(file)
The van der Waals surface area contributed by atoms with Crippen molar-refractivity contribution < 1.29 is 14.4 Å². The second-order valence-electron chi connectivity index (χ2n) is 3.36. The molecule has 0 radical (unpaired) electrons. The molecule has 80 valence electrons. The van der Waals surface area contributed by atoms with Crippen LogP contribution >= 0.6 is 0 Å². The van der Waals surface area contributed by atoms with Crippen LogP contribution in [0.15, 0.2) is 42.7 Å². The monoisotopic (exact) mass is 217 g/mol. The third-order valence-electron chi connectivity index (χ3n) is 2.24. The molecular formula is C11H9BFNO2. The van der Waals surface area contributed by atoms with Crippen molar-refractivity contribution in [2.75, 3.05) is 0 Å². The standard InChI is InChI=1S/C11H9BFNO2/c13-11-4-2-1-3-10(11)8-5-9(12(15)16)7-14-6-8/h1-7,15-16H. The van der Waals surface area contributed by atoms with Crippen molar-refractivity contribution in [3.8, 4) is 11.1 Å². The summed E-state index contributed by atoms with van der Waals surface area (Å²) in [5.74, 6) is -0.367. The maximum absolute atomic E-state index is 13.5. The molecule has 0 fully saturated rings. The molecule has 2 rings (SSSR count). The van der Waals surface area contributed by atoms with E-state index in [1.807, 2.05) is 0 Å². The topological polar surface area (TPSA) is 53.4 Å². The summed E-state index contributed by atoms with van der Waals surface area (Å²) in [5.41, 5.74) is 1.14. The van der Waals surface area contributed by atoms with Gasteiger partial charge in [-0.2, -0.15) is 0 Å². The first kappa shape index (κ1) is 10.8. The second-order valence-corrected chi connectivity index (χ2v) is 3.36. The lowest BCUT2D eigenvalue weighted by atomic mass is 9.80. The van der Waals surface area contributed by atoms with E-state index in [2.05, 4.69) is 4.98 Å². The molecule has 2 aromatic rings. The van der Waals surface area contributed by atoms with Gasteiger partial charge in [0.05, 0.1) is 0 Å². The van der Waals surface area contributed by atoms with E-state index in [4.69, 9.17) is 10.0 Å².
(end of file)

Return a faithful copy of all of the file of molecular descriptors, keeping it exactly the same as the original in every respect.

The van der Waals surface area contributed by atoms with Crippen molar-refractivity contribution < 1.29 is 14.4 Å². The second-order valence-electron chi connectivity index (χ2n) is 3.36. The molecule has 0 radical (unpaired) electrons. The molecule has 80 valence electrons. The van der Waals surface area contributed by atoms with Crippen LogP contribution >= 0.6 is 0 Å². The van der Waals surface area contributed by atoms with Crippen LogP contribution in [0.15, 0.2) is 42.7 Å². The monoisotopic (exact) mass is 217 g/mol. The third-order valence-electron chi connectivity index (χ3n) is 2.24. The molecular formula is C11H9BFNO2. The van der Waals surface area contributed by atoms with Crippen molar-refractivity contribution in [2.75, 3.05) is 0 Å². The standard InChI is InChI=1S/C11H9BFNO2/c13-11-4-2-1-3-10(11)8-5-9(12(15)16)7-14-6-8/h1-7,15-16H. The van der Waals surface area contributed by atoms with Crippen molar-refractivity contribution in [3.8, 4) is 11.1 Å². The summed E-state index contributed by atoms with van der Waals surface area (Å²) in [5.74, 6) is -0.367. The maximum absolute atomic E-state index is 13.5. The molecule has 0 fully saturated rings. The molecule has 2 rings (SSSR count). The van der Waals surface area contributed by atoms with E-state index in [1.807, 2.05) is 0 Å². The topological polar surface area (TPSA) is 53.4 Å². The summed E-state index contributed by atoms with van der Waals surface area (Å²) in [5.41, 5.74) is 1.14. The van der Waals surface area contributed by atoms with Gasteiger partial charge in [-0.2, -0.15) is 0 Å². The first kappa shape index (κ1) is 10.8. The second-order valence-corrected chi connectivity index (χ2v) is 3.36. The lowest BCUT2D eigenvalue weighted by atomic mass is 9.80. The van der Waals surface area contributed by atoms with E-state index in [2.05, 4.69) is 4.98 Å². The molecule has 2 aromatic rings. The van der Waals surface area contributed by atoms with Gasteiger partial charge in [0.05, 0.1) is 0 Å². The van der Waals surface area contributed by atoms with E-state index in [4.69, 9.17) is 10.0 Å².